I'd think that there wouldn't be many people on less than, say, 25mg or 12.5mg (being half a 25mg tablet) so I imagine that would be the smallest dose for which they'd really have data. So the curve must be extrapolated and calculated? I wonder what is really happening down at the small end of things.

 

Anyway, just musing. It certainly does suggest that the drop from 5mg to 0mg might be more problematic than the drop from 75mg to 50mg. 

Share this post


Link to post
Share on other sites

I beleive this article and the the incredible graphs within it, explecitly depict what ADs do at various doses. IMO reading this article should become the standard of care and a mandatory part of informed consent for health care providers and their patients when taking, tapering or considering taking ADs. 

 

Prior to reading this article I was totally unaware of the the exponential fashion in which these drugs work at doses which are much, much lower than those which are typically prescribed.

 

Please do not do this, but this is in fact what happened to me. I was taking 40mg Cymbalta/day for four years.  One day I decided to cut my dose in half and take only 20mg Cymbalta/day; this was without any taper whatsoever.  I never experienced any wd symptoms at all. 

 

Six years later, I thought that could simply do this again (same dosage right :blink: ) so I "cold turkey" stopped the 20mg Cymbalta/day, just as I had done in the past, but this time I crashed and burned BAD! :o : 10/10 severe: insomnia, anxiety, restlessness/akathesia, Tinnitus.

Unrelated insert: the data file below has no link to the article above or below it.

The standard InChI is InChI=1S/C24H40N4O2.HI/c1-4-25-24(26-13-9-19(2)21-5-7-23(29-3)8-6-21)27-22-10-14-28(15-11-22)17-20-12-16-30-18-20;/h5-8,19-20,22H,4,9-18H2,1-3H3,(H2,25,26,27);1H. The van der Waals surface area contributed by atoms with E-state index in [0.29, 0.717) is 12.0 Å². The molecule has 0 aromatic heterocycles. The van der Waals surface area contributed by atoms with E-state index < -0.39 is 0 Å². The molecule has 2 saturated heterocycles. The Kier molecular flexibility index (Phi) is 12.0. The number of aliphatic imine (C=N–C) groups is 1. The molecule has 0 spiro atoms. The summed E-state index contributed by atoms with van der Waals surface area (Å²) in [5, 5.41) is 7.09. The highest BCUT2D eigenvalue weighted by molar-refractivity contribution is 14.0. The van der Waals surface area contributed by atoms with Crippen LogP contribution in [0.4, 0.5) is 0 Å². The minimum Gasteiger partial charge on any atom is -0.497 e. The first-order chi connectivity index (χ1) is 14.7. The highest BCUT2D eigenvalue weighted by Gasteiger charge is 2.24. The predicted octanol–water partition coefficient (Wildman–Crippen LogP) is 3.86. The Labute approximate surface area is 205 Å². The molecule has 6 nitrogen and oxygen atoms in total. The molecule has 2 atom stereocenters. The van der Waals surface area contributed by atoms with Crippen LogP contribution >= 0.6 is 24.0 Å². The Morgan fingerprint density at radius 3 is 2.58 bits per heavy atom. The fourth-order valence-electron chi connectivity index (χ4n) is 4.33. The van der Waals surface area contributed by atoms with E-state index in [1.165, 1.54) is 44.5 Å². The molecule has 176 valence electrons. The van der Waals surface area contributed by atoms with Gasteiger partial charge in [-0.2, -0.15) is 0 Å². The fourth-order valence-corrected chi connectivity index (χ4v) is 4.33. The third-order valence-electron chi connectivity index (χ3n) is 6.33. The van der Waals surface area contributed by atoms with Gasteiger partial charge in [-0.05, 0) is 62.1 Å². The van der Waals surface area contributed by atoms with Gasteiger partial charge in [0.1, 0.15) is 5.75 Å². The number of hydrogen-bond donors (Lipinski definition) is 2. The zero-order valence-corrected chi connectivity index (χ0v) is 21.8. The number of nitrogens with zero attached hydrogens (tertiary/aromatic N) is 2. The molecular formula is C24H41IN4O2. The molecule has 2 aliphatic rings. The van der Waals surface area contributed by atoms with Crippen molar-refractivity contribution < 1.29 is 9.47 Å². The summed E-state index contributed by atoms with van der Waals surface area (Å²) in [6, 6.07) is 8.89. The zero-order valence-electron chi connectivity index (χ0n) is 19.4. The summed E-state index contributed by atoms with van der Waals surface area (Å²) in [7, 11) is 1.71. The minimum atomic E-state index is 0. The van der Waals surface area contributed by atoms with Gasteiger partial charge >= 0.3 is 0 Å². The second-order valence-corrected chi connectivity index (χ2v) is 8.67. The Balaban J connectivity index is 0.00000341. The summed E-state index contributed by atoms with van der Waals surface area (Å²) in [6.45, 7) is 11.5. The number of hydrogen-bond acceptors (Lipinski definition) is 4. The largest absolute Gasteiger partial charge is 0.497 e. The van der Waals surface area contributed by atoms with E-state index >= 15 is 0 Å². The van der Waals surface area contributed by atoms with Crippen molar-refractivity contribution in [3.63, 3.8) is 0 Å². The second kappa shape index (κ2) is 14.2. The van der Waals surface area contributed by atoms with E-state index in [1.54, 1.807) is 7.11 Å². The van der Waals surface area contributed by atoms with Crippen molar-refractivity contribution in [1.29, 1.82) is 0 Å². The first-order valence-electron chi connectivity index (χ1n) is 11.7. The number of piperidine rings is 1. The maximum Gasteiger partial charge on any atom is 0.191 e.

So, slow and low is good.

Share this post


Link to post
Share on other sites

Our esteemed scallywag has made a chart showing what skipping doses does to your blood level of Cymbalta, for example:
 

I'm seeing a fair amount of discussion with newcomers about skipping doses.  I've created a spreadsheet that shows the % concentration decay, comparing daily dose, alternate day dosing and skipping 2 days. This chart is for Cymbalta (duloxetine) or a drug that has a 12-hour half-life.
 
The chart is in a spreadsheet (.xlsx).  I'm going to refine it, maybe showing every 12 hours instead of every 24 and setting it up so that any half-life can be "inputted." Then I'll attach it to another post.
 
The blue line is taking daily doses; green is every other day dosing; red is every 2 days.

 

scallywag_skipping_doses.jpg
 
http://www.mediafire.com/view/ni0hmq4si6qatlq/scallywag_skipping_doses.jpg

Edited by Altostrata
updated link

Share this post


Link to post
Share on other sites

For some reason, Alto's link isn't showing.  It's in my attachments:  Click for chart

 

Share this post


Link to post
Share on other sites

I found this explanation by NZ in a post to Otter:  Regarding the SERT diagram

 

 

 


....
 
Regarding the SERT diagram.
Here's my take on it.
The SERT study (and its diagrams) is not about tapering per se. However it does provide a validation for the tapering regimen that is recommended on this site. And what people have found to provide the best chance of getting of these drugs and staying off.
10% of the previous dose per month tracks according to a decreasing geometric progression and provides a very close approximation to the SERT graphs. (a kind of  logrithmic curve only we are travelling in reverse direction) Which is what the mid section of these graphs follow.